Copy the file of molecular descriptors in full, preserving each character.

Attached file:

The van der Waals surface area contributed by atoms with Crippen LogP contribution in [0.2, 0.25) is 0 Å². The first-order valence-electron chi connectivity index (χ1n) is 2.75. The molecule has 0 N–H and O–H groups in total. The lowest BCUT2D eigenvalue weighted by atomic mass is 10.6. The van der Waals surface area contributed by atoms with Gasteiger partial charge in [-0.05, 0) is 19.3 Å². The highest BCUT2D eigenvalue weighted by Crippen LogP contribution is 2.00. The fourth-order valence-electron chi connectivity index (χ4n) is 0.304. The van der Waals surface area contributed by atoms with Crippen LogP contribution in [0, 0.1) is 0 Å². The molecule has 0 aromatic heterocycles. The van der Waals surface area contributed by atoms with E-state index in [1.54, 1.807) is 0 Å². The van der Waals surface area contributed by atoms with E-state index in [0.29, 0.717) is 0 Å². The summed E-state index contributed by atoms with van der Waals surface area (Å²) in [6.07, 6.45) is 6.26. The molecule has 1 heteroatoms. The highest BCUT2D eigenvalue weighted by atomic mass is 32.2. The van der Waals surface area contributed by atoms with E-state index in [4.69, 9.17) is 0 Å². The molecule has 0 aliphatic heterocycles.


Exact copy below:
The van der Waals surface area contributed by atoms with Crippen LogP contribution in [0.2, 0.25) is 0 Å². The first-order valence-electron chi connectivity index (χ1n) is 2.75. The molecule has 0 N–H and O–H groups in total. The lowest BCUT2D eigenvalue weighted by atomic mass is 10.6. The van der Waals surface area contributed by atoms with Gasteiger partial charge in [-0.05, 0) is 19.3 Å². The highest BCUT2D eigenvalue weighted by Crippen LogP contribution is 2.00. The fourth-order valence-electron chi connectivity index (χ4n) is 0.304. The van der Waals surface area contributed by atoms with Crippen LogP contribution in [0, 0.1) is 0 Å². The molecule has 0 aromatic heterocycles. The van der Waals surface area contributed by atoms with E-state index in [1.54, 1.807) is 0 Å². The van der Waals surface area contributed by atoms with E-state index in [0.29, 0.717) is 0 Å². The summed E-state index contributed by atoms with van der Waals surface area (Å²) in [6.07, 6.45) is 6.26. The molecule has 1 heteroatoms. The highest BCUT2D eigenvalue weighted by atomic mass is 32.2. The van der Waals surface area contributed by atoms with E-state index in [4.69, 9.17) is 0 Å². The molecule has 0 aliphatic heterocycles.